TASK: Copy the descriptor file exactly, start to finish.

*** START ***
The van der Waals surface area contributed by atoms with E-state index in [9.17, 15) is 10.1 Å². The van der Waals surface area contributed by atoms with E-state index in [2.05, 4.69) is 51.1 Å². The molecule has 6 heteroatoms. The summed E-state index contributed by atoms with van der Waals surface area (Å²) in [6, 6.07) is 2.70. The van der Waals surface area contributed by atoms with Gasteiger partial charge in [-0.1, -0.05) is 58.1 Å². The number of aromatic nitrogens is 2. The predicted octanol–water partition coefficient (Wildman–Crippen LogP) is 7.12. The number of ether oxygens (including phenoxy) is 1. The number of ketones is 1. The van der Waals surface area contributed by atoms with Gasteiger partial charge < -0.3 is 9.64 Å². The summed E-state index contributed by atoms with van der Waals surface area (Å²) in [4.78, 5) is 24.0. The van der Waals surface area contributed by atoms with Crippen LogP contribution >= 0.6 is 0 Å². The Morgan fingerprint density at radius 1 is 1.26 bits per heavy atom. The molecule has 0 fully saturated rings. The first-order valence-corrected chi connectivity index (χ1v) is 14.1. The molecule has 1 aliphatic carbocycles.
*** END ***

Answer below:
The van der Waals surface area contributed by atoms with E-state index in [9.17, 15) is 10.1 Å². The van der Waals surface area contributed by atoms with E-state index in [2.05, 4.69) is 51.1 Å². The molecule has 6 heteroatoms. The summed E-state index contributed by atoms with van der Waals surface area (Å²) in [6, 6.07) is 2.70. The van der Waals surface area contributed by atoms with Gasteiger partial charge in [-0.1, -0.05) is 58.1 Å². The number of aromatic nitrogens is 2. The predicted octanol–water partition coefficient (Wildman–Crippen LogP) is 7.12. The number of ether oxygens (including phenoxy) is 1. The number of ketones is 1. The van der Waals surface area contributed by atoms with Gasteiger partial charge < -0.3 is 9.64 Å². The summed E-state index contributed by atoms with van der Waals surface area (Å²) in [4.78, 5) is 24.0. The van der Waals surface area contributed by atoms with Crippen LogP contribution >= 0.6 is 0 Å². The Morgan fingerprint density at radius 1 is 1.26 bits per heavy atom. The molecule has 0 fully saturated rings. The first-order valence-corrected chi connectivity index (χ1v) is 14.1. The molecule has 1 aliphatic carbocycles.